Sometimes, your doctor will ask for lab tests to confirm a diagnosis. Two types of tests are usually available: urinalysis and urine culture. Urinalysis is a chemical analysis of your urine conducted under lab settings and often works well to identify the anomalous urine elements. Urine culture helps determine if the change in odor is due to bacteria.
1. Treat Urinary Tract Infections
In case you have a urinary tract infection, it is important to seek medical attention and follow your doctor’s advice. Your doctor will consider the severity of your infection and then determine the length of your treatment. The types of drugs they prescribe usually depend on bacteria found in your urine sample.
Drugs, such as fosfomycin and trimethoprim usually work well for simple infections, but you may have to take low-dose antibiotics for at least six months to treat frequent infections. Your doctor may ask you to take a dose of antibiotics after engaging in sexual activity if your infection is related to it. For postmenopausal women, vaginal estrogen therapy usually helps treat urinary tract infections. Intravenous antibiotics are also required in case of a severe UTI.
2. Treat Prostatitis
It is important to identify the underlying cause to treat prostatitis. For instance:
- Antibiotics: You have to take antibiotics to treat a bacterial infection. It is important to identify the type of bacteria first to determine the most appropriate medication. Intravenous antibiotics are required in severe cases only, whereas oral antibiotics are prescribed for 4-6 weeks in case of chronic prostatitis.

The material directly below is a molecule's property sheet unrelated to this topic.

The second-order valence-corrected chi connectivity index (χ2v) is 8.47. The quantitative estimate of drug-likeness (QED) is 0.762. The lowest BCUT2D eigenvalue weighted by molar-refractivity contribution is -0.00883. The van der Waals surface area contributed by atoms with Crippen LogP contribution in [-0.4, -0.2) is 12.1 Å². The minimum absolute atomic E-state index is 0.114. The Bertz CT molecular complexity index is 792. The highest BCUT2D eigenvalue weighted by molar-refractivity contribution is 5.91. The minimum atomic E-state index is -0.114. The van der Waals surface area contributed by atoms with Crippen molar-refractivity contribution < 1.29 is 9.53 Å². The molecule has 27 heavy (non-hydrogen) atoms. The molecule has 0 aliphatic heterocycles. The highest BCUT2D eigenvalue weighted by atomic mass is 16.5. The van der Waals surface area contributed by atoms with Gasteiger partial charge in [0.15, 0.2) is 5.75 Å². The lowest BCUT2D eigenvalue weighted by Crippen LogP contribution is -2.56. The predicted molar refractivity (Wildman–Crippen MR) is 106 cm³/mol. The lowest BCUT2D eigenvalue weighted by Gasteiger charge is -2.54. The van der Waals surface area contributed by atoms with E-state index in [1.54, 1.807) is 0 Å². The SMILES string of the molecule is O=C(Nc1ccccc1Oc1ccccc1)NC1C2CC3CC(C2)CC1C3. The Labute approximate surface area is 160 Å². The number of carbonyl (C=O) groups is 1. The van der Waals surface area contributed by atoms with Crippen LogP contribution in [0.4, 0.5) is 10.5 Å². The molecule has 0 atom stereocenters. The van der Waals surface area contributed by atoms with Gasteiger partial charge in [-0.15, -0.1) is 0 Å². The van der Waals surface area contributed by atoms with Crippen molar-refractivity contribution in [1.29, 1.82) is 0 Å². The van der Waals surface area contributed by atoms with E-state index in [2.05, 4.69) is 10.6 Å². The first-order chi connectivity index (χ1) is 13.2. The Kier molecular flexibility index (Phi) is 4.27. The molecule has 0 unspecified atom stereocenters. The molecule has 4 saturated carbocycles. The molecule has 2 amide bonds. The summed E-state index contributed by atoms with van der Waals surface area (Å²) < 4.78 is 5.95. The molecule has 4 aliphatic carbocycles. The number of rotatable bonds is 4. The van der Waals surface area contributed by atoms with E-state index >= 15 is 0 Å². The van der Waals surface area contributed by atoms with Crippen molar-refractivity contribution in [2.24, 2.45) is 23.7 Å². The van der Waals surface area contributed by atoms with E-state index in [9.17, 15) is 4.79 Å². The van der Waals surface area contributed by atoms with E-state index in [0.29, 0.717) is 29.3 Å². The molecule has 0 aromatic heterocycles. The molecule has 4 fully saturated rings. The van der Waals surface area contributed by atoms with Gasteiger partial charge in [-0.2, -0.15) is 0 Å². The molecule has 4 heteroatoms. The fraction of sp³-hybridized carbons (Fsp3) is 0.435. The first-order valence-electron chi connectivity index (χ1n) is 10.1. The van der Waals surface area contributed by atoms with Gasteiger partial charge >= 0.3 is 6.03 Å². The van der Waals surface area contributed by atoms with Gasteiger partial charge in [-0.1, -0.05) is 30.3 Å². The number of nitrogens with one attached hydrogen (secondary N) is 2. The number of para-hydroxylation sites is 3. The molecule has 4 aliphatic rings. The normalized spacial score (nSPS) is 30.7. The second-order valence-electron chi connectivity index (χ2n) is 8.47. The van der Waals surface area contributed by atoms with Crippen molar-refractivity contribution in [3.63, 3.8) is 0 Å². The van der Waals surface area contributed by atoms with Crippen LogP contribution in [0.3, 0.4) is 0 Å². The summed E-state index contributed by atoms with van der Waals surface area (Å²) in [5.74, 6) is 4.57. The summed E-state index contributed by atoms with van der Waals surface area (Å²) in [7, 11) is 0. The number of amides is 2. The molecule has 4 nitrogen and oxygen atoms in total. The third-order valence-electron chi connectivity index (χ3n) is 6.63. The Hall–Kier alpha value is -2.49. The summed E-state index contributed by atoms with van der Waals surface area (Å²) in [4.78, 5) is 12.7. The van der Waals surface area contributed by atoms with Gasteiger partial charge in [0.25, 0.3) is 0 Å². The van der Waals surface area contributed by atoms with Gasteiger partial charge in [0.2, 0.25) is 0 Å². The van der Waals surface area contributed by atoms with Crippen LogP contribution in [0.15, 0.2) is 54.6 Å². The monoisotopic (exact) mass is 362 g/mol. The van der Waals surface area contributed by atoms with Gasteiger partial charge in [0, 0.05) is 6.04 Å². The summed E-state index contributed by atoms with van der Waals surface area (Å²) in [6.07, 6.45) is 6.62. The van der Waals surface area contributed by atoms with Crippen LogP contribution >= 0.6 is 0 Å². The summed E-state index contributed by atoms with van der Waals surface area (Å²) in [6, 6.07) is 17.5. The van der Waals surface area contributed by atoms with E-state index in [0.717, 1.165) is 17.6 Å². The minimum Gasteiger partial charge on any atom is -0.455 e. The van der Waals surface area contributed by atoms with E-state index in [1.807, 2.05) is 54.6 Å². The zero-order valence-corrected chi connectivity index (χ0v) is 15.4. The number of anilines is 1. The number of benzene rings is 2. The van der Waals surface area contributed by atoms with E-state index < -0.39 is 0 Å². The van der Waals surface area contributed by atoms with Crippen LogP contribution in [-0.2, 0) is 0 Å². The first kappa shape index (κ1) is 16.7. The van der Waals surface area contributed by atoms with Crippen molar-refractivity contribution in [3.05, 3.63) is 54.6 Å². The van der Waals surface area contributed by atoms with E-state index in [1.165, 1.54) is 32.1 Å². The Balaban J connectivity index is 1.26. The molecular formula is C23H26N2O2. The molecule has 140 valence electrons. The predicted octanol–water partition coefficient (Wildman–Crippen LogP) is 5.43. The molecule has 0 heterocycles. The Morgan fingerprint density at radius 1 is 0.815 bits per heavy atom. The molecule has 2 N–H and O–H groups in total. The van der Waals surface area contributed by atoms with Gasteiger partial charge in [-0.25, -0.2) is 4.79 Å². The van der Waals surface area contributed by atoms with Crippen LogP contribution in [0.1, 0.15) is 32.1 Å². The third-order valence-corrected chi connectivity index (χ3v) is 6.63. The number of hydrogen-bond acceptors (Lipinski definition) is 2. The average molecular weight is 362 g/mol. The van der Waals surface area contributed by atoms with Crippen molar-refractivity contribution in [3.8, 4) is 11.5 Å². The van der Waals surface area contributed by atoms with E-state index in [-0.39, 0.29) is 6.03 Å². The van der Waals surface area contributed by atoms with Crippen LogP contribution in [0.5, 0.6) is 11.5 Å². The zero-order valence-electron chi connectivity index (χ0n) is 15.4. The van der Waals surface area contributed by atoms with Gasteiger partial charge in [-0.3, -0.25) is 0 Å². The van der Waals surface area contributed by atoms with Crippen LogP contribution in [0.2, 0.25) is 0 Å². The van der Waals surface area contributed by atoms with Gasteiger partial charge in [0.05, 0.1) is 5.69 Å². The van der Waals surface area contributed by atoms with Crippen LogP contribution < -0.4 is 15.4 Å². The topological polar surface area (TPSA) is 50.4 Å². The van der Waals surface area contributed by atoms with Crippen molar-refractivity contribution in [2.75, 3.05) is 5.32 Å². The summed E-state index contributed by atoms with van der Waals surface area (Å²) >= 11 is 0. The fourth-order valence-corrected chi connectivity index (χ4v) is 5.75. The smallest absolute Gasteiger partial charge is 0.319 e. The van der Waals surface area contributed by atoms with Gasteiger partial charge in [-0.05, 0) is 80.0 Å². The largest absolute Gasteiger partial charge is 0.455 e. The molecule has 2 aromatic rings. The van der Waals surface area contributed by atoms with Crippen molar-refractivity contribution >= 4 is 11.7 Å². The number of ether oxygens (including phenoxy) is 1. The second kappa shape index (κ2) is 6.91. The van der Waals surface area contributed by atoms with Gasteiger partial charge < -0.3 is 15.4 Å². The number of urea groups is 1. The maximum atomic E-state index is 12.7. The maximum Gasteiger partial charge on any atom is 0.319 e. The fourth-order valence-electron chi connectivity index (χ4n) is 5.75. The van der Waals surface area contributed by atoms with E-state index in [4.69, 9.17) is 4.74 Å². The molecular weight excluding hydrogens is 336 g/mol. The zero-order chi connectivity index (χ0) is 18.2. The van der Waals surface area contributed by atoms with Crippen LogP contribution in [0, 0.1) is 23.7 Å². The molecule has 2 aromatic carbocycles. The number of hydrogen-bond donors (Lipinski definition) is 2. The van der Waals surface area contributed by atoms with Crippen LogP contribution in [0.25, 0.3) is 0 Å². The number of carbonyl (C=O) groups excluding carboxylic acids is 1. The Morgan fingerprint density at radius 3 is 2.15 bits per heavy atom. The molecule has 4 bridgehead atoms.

- Alpha Blockers: Your doctor may prescribe alpha-blockers to help relax the neck of your bladder. This helps resolve certain problems, such as painful urination.
- Anti-Inflammatory Agents: You may have to take non-steroidal anti-inflammatory drugs to relieve pain and swelling.
- Prostate Massage: You may notice some relief after receiving a prostate massage. Your doctor uses a lubricated gloved finger to massage your prostate gland. This really helps relieve pain and discomfort.
What’s more, you may want to talk to your doctor about some latest treatments for prostatitis. Treatments such as drugs containing plant extracts and heat therapy with a microwave device may help treat prostatitis more effectively.
3. Treat Diabetes
In case diabetes is the reason why your urine smells like sulfur, it is important to make certain lifestyle changes and follow your doctor’s advice as well.
- Lifestyle Changes: You need to pay special attention to your diet. Work with a dietician to know what you should or should not eat when you have diabetes. It is important to include food low in fat and calories in your diet. Eat more veggies and whole grains. Moreover, you should exercise regularly to regulate your blood sugar levels. Aerobic exercises really help increase your sensitivity to insulin.
- Medical Treatment: You usually need insulin therapy if you have type-1 diabetes. Insulin therapy is also effective in case you have gestational diabetes or type-2 diabetes. Your doctor may also prescribe oral medications such as metformin to regulate your blood sugar level. In certain cases, you may benefit from a pancreas transplant.